The DHS Joint Requirements Council: Priority Ideas to Acquire the Right Solutions

The DHS Joint Requirements Council: Priority Ideas to Acquire the Right Solutions

The DHS Joint Requirements Council: Priority Ideas to Acquire the Right Solutions

We offer several ideas for continued JRC initiatives:

  • Clearer communication to identify and prioritize enterprise needs that could best benefit from an enterprise focus is important. Creating the Information Based Screening and Vetting (IBSV) Sub-Team for the Biometrics System overhaul enhances knowledge management and information sharing to limit organizational inefficiencies. This team uses greater communication to reduce costs, acquire new technology more efficiently, and promote innovation
  • Quantitative analysis can pinpoint gaps at the enterprise level of the agency. Emphasizing quantifiable results from investment reviews can lead to better informed strategic investments for DHS. The Biometrics System project intends to identify and analyze the correct data to significantly decrease the potential for duplicate services

The JRC should continue to learn about and respond to each agency’s individual role with an eye towards the best enterprise solutions. The IBSV Sub-Team, through clear organizational definitions, addresses overlapping joint mission needs and Departmental oversight requirements without hindering DHS operations.

Identifying innovative ideas and making data-driven resource decisions through the JRC can increase organizational efficiencies. The DHS Biometric Strategic Framework demonstrates the importance of the JRC, its continued protection of homeland security, and its ability to formulate cost effective solutions that support the critical mission needs of DHS.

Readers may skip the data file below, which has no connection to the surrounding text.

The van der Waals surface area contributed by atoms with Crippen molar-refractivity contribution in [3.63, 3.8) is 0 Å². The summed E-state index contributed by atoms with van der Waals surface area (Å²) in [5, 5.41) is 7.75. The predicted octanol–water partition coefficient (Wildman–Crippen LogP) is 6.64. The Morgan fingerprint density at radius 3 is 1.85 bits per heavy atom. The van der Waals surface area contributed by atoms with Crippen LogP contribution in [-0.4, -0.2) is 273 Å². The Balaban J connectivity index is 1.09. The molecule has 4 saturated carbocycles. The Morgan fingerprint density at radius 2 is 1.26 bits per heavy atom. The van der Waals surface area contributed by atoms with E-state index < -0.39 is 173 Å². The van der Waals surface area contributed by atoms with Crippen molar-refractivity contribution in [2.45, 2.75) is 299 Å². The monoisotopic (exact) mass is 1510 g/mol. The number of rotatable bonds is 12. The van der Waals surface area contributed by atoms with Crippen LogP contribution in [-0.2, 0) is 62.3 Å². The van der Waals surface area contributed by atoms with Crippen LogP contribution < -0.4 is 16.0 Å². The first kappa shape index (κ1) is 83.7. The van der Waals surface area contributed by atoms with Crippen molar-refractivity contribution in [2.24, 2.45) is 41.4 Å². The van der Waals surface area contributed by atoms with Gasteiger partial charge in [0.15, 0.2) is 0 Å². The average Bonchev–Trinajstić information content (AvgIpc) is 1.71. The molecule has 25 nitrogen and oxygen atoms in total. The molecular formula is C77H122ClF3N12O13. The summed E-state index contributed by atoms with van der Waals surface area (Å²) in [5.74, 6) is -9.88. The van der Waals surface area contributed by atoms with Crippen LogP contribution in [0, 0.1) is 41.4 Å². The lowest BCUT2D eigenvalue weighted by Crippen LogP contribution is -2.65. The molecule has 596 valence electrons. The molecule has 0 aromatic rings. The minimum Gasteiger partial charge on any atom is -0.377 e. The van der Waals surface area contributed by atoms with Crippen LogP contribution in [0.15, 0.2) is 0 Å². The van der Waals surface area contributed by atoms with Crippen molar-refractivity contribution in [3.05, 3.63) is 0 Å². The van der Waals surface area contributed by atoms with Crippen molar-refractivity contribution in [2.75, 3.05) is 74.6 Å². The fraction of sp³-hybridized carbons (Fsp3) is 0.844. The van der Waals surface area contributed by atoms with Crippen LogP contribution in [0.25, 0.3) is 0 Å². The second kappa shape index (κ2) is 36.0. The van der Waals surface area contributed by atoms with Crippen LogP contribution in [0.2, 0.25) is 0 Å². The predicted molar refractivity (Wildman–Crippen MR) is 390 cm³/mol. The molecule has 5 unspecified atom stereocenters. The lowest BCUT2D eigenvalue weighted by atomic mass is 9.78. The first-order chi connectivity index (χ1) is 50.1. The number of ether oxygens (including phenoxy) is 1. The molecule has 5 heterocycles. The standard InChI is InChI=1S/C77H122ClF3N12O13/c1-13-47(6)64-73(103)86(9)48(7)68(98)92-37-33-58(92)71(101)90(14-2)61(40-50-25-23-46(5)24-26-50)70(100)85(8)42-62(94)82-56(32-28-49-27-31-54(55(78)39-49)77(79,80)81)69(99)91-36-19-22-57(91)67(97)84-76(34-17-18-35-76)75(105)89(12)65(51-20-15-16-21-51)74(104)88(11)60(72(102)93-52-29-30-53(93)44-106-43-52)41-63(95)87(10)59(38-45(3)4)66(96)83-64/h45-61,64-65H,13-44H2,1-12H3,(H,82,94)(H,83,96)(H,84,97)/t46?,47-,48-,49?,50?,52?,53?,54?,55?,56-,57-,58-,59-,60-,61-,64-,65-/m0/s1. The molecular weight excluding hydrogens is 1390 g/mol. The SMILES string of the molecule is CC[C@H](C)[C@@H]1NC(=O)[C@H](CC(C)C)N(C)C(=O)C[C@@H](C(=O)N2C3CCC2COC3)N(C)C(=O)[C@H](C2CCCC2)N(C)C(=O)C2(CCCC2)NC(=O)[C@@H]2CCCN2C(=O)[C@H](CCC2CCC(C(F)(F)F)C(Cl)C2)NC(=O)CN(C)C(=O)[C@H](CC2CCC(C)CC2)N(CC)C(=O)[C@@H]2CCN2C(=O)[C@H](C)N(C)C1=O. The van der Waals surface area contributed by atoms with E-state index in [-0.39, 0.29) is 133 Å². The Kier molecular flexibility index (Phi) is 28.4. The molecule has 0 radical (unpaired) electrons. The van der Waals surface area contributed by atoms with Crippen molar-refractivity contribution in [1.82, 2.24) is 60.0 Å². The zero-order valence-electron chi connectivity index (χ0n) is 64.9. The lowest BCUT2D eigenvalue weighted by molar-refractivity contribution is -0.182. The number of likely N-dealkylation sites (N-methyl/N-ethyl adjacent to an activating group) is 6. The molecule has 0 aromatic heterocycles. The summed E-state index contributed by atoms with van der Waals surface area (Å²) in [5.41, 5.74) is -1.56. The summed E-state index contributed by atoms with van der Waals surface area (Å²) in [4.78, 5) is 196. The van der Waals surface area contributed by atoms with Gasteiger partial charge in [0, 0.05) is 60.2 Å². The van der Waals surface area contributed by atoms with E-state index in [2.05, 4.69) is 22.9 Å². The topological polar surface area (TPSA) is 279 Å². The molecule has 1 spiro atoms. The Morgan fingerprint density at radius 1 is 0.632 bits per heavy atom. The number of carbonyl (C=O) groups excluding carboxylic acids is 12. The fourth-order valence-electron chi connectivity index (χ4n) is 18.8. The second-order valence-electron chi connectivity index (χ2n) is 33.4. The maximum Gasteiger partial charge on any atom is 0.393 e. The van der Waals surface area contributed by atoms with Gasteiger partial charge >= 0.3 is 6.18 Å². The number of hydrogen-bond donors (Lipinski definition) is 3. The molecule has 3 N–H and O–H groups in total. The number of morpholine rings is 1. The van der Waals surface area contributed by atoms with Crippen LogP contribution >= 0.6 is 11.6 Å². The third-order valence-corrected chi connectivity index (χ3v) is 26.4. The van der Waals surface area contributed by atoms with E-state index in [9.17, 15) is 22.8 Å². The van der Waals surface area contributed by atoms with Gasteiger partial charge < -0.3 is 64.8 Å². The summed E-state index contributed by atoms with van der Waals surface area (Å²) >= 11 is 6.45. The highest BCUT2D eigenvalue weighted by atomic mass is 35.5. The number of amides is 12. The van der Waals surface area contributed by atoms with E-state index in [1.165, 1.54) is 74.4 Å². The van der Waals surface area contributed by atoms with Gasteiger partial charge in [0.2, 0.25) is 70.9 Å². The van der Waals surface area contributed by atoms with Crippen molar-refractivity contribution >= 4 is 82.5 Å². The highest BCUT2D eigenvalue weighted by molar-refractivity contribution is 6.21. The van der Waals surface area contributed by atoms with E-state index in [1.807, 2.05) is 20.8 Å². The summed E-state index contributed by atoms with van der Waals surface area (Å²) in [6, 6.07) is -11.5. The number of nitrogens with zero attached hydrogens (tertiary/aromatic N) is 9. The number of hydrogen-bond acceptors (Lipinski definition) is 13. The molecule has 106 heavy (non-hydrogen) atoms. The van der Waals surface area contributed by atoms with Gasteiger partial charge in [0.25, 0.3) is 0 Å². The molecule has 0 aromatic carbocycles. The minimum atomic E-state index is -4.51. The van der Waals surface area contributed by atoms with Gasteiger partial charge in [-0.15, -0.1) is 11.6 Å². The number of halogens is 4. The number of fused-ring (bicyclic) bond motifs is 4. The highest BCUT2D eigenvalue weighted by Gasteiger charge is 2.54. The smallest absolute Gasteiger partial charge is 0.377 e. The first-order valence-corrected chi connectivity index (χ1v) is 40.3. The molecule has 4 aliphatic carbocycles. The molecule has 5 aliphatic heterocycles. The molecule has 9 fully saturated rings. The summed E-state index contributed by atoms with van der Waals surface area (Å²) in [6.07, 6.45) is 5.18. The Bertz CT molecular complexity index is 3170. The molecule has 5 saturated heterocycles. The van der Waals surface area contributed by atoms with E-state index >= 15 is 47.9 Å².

Biometrics are a key tool to help law enforcement and counterterrorism agencies identify threats in many mission areas – crossing borders, at airports, at ports of entry – related to critical infrastructure protection. Knowing someone's identity reduces threats for many homeland security agencies.

It is exciting to see the Joint Requirements Council (JRC) of the Department of Homeland Security (DHS) transform the DHS Biometrics System (IDENT) to identify pressing and evolving national security threats across the homeland security enterprise. With a Strategic Biometrics Framework, the system uses fingerprints, facial images, and iris scans to determine if certain individuals pose serious national security risks. This framework integrates new biometric capabilities across the Department, improving operational effectiveness and security – and it enables Unity of Effort.

In 2014, DHS re-introduced the JRC, an agency-wide group that identifies mission needs and helps acquire solutions with the ‘enterprise’ in mind – saving money and solving multiple missions concurrently. This Council, which includes senior leaders from each DHS agency, drives organizational change through projects, like the DHS Biometrics System overhaul, by evaluating organization-wide acquisitions and making Department-wide recommendations.

The JRC’s focus on the DHS Biometrics System underscores the importance of having an effective oversight process and a focused decision-making group to identify cross-Departmental needs.

Contributors

Michael Hoffman |

Michael is a Junior Associate at Arc Aspicio. He has previous experience working at the State Department and with non-profit organizations focused on the Middle East. Michael has an M.A. in Security Studies from Georgetown University, with a focus on International Security. He also holds a B.A. in Government from Georgetown University. 

Mr. Roboto: Your Newest Coworker

Mr. Roboto: Your Newest Coworker

Could your next cubemate be a robot? Elon Musk, the Tesla and SpaceX founder, is building our future coworkers and forming a world filled with Artificial Intelligence (AI) that could “beat us in just about everything,” including our jobs. As Musk attempts to create a real-life iRobot, many advantages and a possible partnership arise with this future. How can the Government and Homeland Security prepare and welcome new technological advancements?

Data + Strategy: Using Data to Inform Agency Strategy

Data + Strategy: Using Data to Inform Agency Strategy

Understanding the types of data available, gaining access to the right data, and making sense of data are daunting tasks for most organizations as they develop a strategy to meet mission demands and enterprise-wide goals. Data is especially challenging for the Government, yet provides the opportunity for insight for leaders as they strategically move their agencies forward.